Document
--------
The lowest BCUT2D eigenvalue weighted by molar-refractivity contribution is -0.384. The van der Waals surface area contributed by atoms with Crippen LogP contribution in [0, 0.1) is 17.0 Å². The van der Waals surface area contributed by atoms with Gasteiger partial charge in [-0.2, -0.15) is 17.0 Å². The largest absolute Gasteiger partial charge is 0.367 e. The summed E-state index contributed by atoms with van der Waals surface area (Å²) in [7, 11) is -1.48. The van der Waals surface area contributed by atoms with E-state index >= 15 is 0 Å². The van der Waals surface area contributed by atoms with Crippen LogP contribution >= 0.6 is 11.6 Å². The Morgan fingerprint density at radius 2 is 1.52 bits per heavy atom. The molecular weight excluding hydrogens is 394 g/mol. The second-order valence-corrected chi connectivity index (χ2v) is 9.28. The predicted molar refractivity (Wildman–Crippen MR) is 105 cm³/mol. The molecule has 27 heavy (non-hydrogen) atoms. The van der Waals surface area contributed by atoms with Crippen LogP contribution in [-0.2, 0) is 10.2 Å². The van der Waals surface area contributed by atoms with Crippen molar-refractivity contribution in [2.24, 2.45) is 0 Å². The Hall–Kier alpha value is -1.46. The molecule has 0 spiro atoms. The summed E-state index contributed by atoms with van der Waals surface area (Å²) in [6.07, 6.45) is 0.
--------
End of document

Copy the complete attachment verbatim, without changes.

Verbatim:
The lowest BCUT2D eigenvalue weighted by molar-refractivity contribution is -0.384. The van der Waals surface area contributed by atoms with Crippen LogP contribution in [0, 0.1) is 17.0 Å². The van der Waals surface area contributed by atoms with Gasteiger partial charge in [-0.2, -0.15) is 17.0 Å². The largest absolute Gasteiger partial charge is 0.367 e. The summed E-state index contributed by atoms with van der Waals surface area (Å²) in [7, 11) is -1.48. The van der Waals surface area contributed by atoms with E-state index >= 15 is 0 Å². The van der Waals surface area contributed by atoms with Crippen LogP contribution >= 0.6 is 11.6 Å². The Morgan fingerprint density at radius 2 is 1.52 bits per heavy atom. The molecular weight excluding hydrogens is 394 g/mol. The second-order valence-corrected chi connectivity index (χ2v) is 9.28. The predicted molar refractivity (Wildman–Crippen MR) is 105 cm³/mol. The molecule has 27 heavy (non-hydrogen) atoms. The van der Waals surface area contributed by atoms with Crippen LogP contribution in [-0.2, 0) is 10.2 Å². The van der Waals surface area contributed by atoms with Crippen molar-refractivity contribution in [2.24, 2.45) is 0 Å². The Hall–Kier alpha value is -1.46. The molecule has 0 spiro atoms. The summed E-state index contributed by atoms with van der Waals surface area (Å²) in [6.07, 6.45) is 0.